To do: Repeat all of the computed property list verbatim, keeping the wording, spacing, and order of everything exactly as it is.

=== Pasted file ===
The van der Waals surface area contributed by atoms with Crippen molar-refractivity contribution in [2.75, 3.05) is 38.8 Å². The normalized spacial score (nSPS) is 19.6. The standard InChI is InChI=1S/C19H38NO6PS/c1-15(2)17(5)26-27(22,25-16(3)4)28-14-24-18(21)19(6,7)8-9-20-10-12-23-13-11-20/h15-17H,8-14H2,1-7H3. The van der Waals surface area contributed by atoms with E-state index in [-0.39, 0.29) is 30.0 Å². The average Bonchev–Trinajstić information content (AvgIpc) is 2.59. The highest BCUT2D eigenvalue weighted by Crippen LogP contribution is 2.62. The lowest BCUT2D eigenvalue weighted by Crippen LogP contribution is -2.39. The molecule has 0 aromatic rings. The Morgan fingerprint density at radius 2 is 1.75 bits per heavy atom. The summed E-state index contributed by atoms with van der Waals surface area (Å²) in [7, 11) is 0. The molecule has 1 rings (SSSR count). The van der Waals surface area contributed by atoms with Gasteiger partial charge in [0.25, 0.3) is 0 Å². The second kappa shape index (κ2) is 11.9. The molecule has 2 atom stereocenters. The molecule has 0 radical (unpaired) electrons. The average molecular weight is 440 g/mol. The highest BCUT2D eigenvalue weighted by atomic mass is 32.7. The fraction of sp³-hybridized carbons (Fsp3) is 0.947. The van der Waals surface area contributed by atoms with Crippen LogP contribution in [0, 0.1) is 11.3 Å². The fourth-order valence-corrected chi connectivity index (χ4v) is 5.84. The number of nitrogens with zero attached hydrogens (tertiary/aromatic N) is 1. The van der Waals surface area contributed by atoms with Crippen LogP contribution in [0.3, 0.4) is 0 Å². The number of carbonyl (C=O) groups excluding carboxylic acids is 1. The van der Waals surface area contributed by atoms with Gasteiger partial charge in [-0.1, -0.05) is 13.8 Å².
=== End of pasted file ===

The van der Waals surface area contributed by atoms with Crippen molar-refractivity contribution in [2.75, 3.05) is 38.8 Å². The normalized spacial score (nSPS) is 19.6. The standard InChI is InChI=1S/C19H38NO6PS/c1-15(2)17(5)26-27(22,25-16(3)4)28-14-24-18(21)19(6,7)8-9-20-10-12-23-13-11-20/h15-17H,8-14H2,1-7H3. The van der Waals surface area contributed by atoms with E-state index in [-0.39, 0.29) is 30.0 Å². The average Bonchev–Trinajstić information content (AvgIpc) is 2.59. The highest BCUT2D eigenvalue weighted by Crippen LogP contribution is 2.62. The lowest BCUT2D eigenvalue weighted by Crippen LogP contribution is -2.39. The molecule has 0 aromatic rings. The Morgan fingerprint density at radius 2 is 1.75 bits per heavy atom. The summed E-state index contributed by atoms with van der Waals surface area (Å²) in [7, 11) is 0. The molecule has 1 rings (SSSR count). The van der Waals surface area contributed by atoms with Gasteiger partial charge in [0.25, 0.3) is 0 Å². The second kappa shape index (κ2) is 11.9. The molecule has 2 atom stereocenters. The molecule has 0 radical (unpaired) electrons. The average molecular weight is 440 g/mol. The highest BCUT2D eigenvalue weighted by atomic mass is 32.7. The fraction of sp³-hybridized carbons (Fsp3) is 0.947. The van der Waals surface area contributed by atoms with Crippen LogP contribution in [0, 0.1) is 11.3 Å². The fourth-order valence-corrected chi connectivity index (χ4v) is 5.84. The number of nitrogens with zero attached hydrogens (tertiary/aromatic N) is 1. The van der Waals surface area contributed by atoms with Crippen LogP contribution in [0.3, 0.4) is 0 Å². The number of carbonyl (C=O) groups excluding carboxylic acids is 1. The van der Waals surface area contributed by atoms with Gasteiger partial charge in [-0.1, -0.05) is 13.8 Å².